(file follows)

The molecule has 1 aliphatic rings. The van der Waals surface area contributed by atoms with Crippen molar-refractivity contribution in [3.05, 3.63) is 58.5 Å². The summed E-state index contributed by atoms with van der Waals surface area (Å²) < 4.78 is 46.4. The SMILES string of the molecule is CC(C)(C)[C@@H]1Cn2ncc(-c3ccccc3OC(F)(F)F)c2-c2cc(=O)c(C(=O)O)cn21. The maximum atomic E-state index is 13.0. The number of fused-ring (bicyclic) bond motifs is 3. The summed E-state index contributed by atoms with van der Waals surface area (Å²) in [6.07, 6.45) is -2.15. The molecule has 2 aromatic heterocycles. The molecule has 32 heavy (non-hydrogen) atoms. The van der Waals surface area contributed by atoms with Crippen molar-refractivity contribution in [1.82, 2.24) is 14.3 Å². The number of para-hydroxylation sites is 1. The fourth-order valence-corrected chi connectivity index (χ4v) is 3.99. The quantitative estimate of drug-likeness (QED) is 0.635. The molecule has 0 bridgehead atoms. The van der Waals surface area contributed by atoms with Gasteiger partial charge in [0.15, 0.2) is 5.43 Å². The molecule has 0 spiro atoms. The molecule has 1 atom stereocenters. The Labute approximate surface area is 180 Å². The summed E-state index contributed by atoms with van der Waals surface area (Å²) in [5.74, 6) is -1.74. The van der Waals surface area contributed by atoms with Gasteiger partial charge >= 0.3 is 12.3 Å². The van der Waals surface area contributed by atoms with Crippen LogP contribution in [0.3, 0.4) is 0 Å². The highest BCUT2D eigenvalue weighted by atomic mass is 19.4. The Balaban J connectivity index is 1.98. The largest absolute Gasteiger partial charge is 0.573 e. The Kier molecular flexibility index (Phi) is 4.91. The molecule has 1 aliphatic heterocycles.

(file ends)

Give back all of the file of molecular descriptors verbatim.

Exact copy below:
The molecule has 1 aliphatic rings. The van der Waals surface area contributed by atoms with Crippen molar-refractivity contribution in [3.05, 3.63) is 58.5 Å². The summed E-state index contributed by atoms with van der Waals surface area (Å²) < 4.78 is 46.4. The SMILES string of the molecule is CC(C)(C)[C@@H]1Cn2ncc(-c3ccccc3OC(F)(F)F)c2-c2cc(=O)c(C(=O)O)cn21. The maximum atomic E-state index is 13.0. The number of fused-ring (bicyclic) bond motifs is 3. The summed E-state index contributed by atoms with van der Waals surface area (Å²) in [6.07, 6.45) is -2.15. The molecule has 2 aromatic heterocycles. The molecule has 32 heavy (non-hydrogen) atoms. The van der Waals surface area contributed by atoms with Crippen molar-refractivity contribution in [1.82, 2.24) is 14.3 Å². The number of para-hydroxylation sites is 1. The fourth-order valence-corrected chi connectivity index (χ4v) is 3.99. The quantitative estimate of drug-likeness (QED) is 0.635. The molecule has 0 bridgehead atoms. The van der Waals surface area contributed by atoms with Gasteiger partial charge in [0.15, 0.2) is 5.43 Å². The molecule has 0 spiro atoms. The molecule has 1 atom stereocenters. The Labute approximate surface area is 180 Å². The summed E-state index contributed by atoms with van der Waals surface area (Å²) in [5.74, 6) is -1.74. The van der Waals surface area contributed by atoms with Gasteiger partial charge >= 0.3 is 12.3 Å². The van der Waals surface area contributed by atoms with Crippen LogP contribution in [0.3, 0.4) is 0 Å². The highest BCUT2D eigenvalue weighted by atomic mass is 19.4. The Balaban J connectivity index is 1.98. The largest absolute Gasteiger partial charge is 0.573 e. The Kier molecular flexibility index (Phi) is 4.91. The molecule has 1 aliphatic heterocycles.